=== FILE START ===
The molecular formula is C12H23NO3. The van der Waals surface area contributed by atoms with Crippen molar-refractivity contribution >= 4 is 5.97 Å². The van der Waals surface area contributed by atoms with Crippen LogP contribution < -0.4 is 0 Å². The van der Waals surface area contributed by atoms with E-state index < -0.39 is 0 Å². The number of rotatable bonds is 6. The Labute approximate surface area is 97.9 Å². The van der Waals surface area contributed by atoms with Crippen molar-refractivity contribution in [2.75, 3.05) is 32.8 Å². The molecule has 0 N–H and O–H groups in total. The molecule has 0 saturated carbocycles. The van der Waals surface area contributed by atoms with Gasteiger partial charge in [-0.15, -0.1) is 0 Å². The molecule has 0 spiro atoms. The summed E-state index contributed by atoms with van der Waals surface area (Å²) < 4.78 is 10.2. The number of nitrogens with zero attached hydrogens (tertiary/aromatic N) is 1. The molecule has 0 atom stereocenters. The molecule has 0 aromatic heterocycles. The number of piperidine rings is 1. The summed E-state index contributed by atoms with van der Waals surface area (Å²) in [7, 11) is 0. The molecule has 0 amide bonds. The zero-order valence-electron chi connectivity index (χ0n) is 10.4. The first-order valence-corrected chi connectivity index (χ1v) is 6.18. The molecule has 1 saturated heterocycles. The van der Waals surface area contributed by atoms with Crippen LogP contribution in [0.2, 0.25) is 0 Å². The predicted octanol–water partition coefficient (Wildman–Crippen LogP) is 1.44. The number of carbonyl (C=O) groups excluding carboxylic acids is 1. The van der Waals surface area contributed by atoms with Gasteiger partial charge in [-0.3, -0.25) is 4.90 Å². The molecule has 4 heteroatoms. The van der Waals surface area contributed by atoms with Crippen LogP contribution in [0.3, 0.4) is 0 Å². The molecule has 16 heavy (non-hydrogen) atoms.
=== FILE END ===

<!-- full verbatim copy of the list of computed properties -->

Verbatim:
The molecular formula is C12H23NO3. The van der Waals surface area contributed by atoms with Crippen molar-refractivity contribution >= 4 is 5.97 Å². The van der Waals surface area contributed by atoms with Crippen LogP contribution < -0.4 is 0 Å². The van der Waals surface area contributed by atoms with E-state index < -0.39 is 0 Å². The number of rotatable bonds is 6. The Labute approximate surface area is 97.9 Å². The van der Waals surface area contributed by atoms with Crippen molar-refractivity contribution in [2.75, 3.05) is 32.8 Å². The molecule has 0 N–H and O–H groups in total. The molecule has 0 saturated carbocycles. The van der Waals surface area contributed by atoms with Gasteiger partial charge in [-0.15, -0.1) is 0 Å². The molecule has 0 spiro atoms. The summed E-state index contributed by atoms with van der Waals surface area (Å²) < 4.78 is 10.2. The number of nitrogens with zero attached hydrogens (tertiary/aromatic N) is 1. The molecule has 0 atom stereocenters. The molecule has 0 aromatic heterocycles. The number of piperidine rings is 1. The summed E-state index contributed by atoms with van der Waals surface area (Å²) in [7, 11) is 0. The molecule has 0 amide bonds. The zero-order valence-electron chi connectivity index (χ0n) is 10.4. The first-order valence-corrected chi connectivity index (χ1v) is 6.18. The molecule has 1 saturated heterocycles. The van der Waals surface area contributed by atoms with Crippen LogP contribution in [0.2, 0.25) is 0 Å². The predicted octanol–water partition coefficient (Wildman–Crippen LogP) is 1.44. The number of carbonyl (C=O) groups excluding carboxylic acids is 1. The van der Waals surface area contributed by atoms with Gasteiger partial charge in [-0.3, -0.25) is 4.90 Å². The molecule has 4 heteroatoms. The van der Waals surface area contributed by atoms with Crippen LogP contribution in [0.3, 0.4) is 0 Å². The molecule has 16 heavy (non-hydrogen) atoms.